2. Material and Methods

2.1. Bacterial Isolates

A 79-year-old diabetic man was referred to the hospital due to persistent wound discharge from the left hip for one month. The computed tomography showed left hip and thigh necrotizing fasciitis and left iliac muscle abscess. Both of the deep-seated abscess and blood cultures yielded multidrug resistant K. pneumoniae isolates with the same antibiogram, which was resistant to amikacin, ampicillin, cefazolin, cefuroxime, ceftazidime, ciprofloxacin, ertapenem, flomoxef, gentamicin, and piperacillin-tazobactam but was susceptible to imipenem, using standard disc diffusion test [8]. The organism was not eradicated and the patient died in acute renal failure, acute respiratory failure, and septic shock after 9-week hospitalization, despite of three times of surgical debridement and 7-week imipenem therapy. The last wound pus K. pneumoniae isolate became resistant to imipenem and was designed strain Kp830, which was subcultured and frozen at −70°C until being used in the study.

2.2. Antimicrobial Susceptibility Testing

Minimal inhibitory concentrations (MICs) for imipenem (Merk, Sharp & Dohme, West Point, PA, USA) and colistin sulphate (Sigma Chemical Company, St. Louis, MO, USA) were determined by standard agar dilution method according to CLSI [9].

There is no CLSI recommendation for colistin susceptible breakpoints against Enterobacteriaceae [8]. According to the British Society for Antimicrobial Chemotherapy Working Party on Susceptibility Testing, the susceptible MIC breakpoint for colistin against Enterobacteriaceae is ≦4 μg/mL and should be considered resistant if MIC >4 μg/mL [10]. We applied the British Society MIC breakpoints to our results.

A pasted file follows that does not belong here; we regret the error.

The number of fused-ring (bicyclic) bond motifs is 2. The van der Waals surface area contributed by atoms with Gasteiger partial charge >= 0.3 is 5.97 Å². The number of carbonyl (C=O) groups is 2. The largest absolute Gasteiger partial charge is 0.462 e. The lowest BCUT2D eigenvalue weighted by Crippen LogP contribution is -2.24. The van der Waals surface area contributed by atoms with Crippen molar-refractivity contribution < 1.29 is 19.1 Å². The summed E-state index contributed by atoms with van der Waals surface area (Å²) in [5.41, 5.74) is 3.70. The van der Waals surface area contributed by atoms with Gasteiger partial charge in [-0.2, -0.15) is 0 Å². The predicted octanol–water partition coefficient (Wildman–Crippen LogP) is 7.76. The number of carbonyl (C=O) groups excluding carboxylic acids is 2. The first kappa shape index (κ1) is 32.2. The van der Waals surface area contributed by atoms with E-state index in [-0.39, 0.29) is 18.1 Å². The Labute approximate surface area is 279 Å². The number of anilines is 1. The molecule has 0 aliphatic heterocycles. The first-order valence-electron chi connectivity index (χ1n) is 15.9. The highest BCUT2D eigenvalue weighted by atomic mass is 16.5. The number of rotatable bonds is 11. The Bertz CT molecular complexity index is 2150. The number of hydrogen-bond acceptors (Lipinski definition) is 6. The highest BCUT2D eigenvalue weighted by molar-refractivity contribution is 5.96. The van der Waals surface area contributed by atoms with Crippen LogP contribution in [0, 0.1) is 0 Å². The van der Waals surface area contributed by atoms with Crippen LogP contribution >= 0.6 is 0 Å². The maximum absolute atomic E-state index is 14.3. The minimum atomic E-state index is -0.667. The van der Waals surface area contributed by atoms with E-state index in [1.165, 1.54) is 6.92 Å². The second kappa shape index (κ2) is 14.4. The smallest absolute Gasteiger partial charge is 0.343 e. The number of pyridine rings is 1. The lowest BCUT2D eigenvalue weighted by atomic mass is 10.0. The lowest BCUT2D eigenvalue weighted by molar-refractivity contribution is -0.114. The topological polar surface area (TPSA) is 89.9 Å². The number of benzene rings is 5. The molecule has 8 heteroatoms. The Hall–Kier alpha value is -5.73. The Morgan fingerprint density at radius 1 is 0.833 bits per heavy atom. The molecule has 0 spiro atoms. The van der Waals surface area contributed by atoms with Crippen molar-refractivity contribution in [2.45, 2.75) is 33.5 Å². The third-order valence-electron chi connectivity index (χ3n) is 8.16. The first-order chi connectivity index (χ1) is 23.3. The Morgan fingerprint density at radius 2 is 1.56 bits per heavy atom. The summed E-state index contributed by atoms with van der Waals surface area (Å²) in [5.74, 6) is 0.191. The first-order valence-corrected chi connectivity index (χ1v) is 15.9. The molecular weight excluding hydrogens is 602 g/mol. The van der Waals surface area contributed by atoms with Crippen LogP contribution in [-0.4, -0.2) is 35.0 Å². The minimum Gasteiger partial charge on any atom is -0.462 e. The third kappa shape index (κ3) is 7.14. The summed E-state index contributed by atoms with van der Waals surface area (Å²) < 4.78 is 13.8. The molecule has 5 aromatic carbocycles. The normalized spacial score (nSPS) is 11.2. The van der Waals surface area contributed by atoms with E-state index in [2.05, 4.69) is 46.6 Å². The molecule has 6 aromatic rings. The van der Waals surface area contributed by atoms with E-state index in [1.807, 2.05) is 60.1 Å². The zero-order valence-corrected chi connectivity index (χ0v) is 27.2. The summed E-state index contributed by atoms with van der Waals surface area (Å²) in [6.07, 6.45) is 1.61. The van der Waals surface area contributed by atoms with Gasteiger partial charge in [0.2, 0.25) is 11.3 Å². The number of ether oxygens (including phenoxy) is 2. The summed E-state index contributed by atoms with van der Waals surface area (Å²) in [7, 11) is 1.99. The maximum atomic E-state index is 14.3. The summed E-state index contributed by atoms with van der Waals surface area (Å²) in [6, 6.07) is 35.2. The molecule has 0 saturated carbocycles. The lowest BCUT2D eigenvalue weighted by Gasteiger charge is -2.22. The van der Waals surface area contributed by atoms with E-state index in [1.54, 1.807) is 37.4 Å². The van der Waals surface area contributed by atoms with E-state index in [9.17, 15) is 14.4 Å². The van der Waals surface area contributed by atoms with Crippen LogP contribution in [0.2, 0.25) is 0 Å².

2.3. Phenotypic Methods for Detection of β-Lactamases

The ESBL production was interpreted by the phenotypic confirmatory test according to CLSI disk diffusion method [8]. Escherichia coli ATCC 25922 and K. pneumoniae ATCC 700603 were used as the negative and positive control, respectively. An increase of ≧5 mm between the growth-inhibitory zone diameter of either cefotaxime or ceftazidime tested in combination with clavulanate and its zone diameter when tested alone is interpreted as positive ESBL phenotype.

In the present study, 3-aminophenylboronic acid (APB) (Sigma-Aldrich, Steinheim, Germany) was used in the disk potentiation test and double-disk synergy test for the identification of class C β-lactamase production. The enlargement and discernible expansion of diameter of the growth-inhibitory zone were observed in plasmid-mediated class C β-lactamase producing bacteria [11]. The modified Hodge test (MHT) was used to detect carbapenemase production when the test isolate produced the enzyme and allowed growth of a carbapenem susceptible strain (E. coli ATCC 25922) towards a carbapenem disk [8]. The modified MHT is limited by unknown sensitivity and specificity for detecting low-level metallo-β-lactamase production [8].

2.4. Detection of β-Lactamase Genes

Plasmid DNA was extracted as templates and polymerase chain reaction (PCR) was used to amplify , , , blaGES, blaIMP, blaVIM, blaKPC, blaOXA (OXA-23, OXA-24, OXA-48, and OXA-58), and blaNDM using specific primers as previously published [3, 12, 13]. For AmpC genes, the following primers were used: (a) CMY-2-forward (TTT TCA AGA ATG CGC CAG GC), CMY-2-reverse (CTG CTG CTG ACA GCC TCT TT); (b) DHA-1-forward (CTG ATG AAA AAA TCG TTA TC) and DHA-1-reverse (ATT CCA GTG CAC TCA AAA TA). For SHV genes, the following primers were used: (a) SHV-forward (GAT CCA CTA TCG CCA GCA GG) and SHV-reverse (ACC ACA ATG CGC TCT GC TTT G); (b) SHV-12-forward (ATG CGT TAT ATT CGC CTG TG) and SHV-12-reverse (TTA GCG TTG CCA GTG CTC G). Amplicons were purified with PCR clean-up kits (Roche Diagnostics, GmbH, Penzberg, Germany) and sequenced on an ABI PRISM 3730 sequencer analyzer (Applied Biosystems, Foster City, CA, USA).